Figure 3: Section 4.1 Example: Histogram of values of from draws from using WRS and SIR algorithms

When comparing the algorithms for larger , it becomes crucial for efficiency to not resample at every time step of the SIR algorithm. As per the discussion at the end of Section 2, we resample only when the effective sample size , given by (13) falls below the a threshold . Following a suggestion in [6], we choose . Due to the Markov nature of the model, we are able to continue forward with the window length for increasing . When , the estimated filtering distribution is shown in Figure 4 for both algorithms. The SIR algorithm resulted in approximately distinct values. An estimated smoothing distribution, namely an estimate of is shown in Figure 5. It is well known (see [7]) that the SIR algorithm will produce severely impoverished samples for and small relative to , and in this example we are left with only % distinct values. Suggested approaches to mitigate degeneracy in SIR are discussed in [7], but the WRS algorithm performs well without modification.

Figure 4: Section 4.1 Example: Histogram of values of from draws from using WRS and SIR algorithms
Figure 5: Section 4.1 Example: Histogram of values of from draws from using WRS and SIR algorithms

4.2 Stochastic Volatility Model

We now consider the stochastic volatility model, often used in finance and also considered in [7], where

where and are independent sequences. Again we assume that only the are observed.

Following the same procedure in Section 4.1, using a general window length , we need to define , and . It is easy to show that


we have




We ran Step 1 of the WRS algorithm (Algorithm 2) with in order to get perfect draws via rejection sampling from . ( was chosen as the maximal value after which rejection sampling from became prohibitively slow.) We then ran the complete WRS algorithm with and increasing , starting from , until the marginal sample means from WRS for produced rough (non-simultaneous) two standard deviation confidence intervals which contained the perfect draw estimates of the means. That is, if denotes the sample mean of the values of resulting from rejection sampling from and and denote the sample means and variances of the marginal distributions produced by WRS, was increased until for all . This resulted in a window length of . Figure 6 shows the sample means for the marginal draws with WRS and aligning with those from both perfect and SIR draws. Figure 7 shows the proportion of surviving distinct values for each marginal distribution using SIR, which is in contrast to the WRS algorithm giving 100% distinct values for all marginals. Figure 8 shows histograms of the marginal distribution of obtained from the draws from using 11-dimensional rejection sampling, the SIR algorithm, and the WRS algorithm with . The overlayed curve in each case is the density estimated by 100,000 perfect draws of marginalized from 11-dimensional rejection sampling. The SIR algorithm results stand out as the roughest estimate, though, again, it is well known [7] that this “straight” application of the SIR algorithm does not produce good smoothing estimates and that additional steps should be taken to improve it. The WRS algorithm, on the other hand gives a nice estimate of the smoothing distribution straight away with a speed that is comparable to the initial pass of the SIR algorithm. (By “comparable” we mean that, for the examples in this paper as well as others we tried, the WRS algorithm was either faster than the SIR algorithm or slower but still finishing only a few seconds behind. In the worst case, the WRS algorithm was about one minute behind the SIR algorithm. No particular effort was made to fully optimize either code.)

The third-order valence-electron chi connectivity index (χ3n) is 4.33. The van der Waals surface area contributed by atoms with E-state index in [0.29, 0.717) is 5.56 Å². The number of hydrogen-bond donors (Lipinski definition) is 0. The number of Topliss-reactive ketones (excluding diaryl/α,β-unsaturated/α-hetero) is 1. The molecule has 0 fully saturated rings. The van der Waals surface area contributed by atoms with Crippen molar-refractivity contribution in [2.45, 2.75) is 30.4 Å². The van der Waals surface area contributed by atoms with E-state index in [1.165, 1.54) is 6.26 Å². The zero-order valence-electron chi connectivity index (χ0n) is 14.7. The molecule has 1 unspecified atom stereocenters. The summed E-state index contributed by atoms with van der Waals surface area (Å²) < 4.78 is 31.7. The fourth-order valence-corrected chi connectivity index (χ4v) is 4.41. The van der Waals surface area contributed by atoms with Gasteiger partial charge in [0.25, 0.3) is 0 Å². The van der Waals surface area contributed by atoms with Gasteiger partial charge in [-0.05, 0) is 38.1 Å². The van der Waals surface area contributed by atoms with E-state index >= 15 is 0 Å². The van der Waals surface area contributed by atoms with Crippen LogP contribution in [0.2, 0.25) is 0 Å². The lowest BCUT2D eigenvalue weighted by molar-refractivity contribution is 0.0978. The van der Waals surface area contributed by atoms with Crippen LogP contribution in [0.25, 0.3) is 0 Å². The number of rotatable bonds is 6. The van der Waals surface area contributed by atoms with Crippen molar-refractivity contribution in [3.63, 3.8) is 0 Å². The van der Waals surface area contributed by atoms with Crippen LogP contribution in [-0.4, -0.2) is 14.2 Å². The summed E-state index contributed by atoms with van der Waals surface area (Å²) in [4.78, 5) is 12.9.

Figure 6: Section 4.2 Example: Means for marginal components in draws from using perfect 11-dimensional rejection sampling, the SIR algorithm, and the WRS algorithm with .
Figure 7: Section 4.2 Example: Proportion of surviving distinct marginal values using SIR
Figure 8: Section 4.2 Example: 100,000 draws from using WRS and SIR algorithms

4.3 A “Highly Nonlinear” Model

In this section, we apply the WRS algorithm the “highly nonlinear” model considered in several papers including [3], [4], [6], and [8].

for independent and . The parameters were chosen as , , and .


with , we define and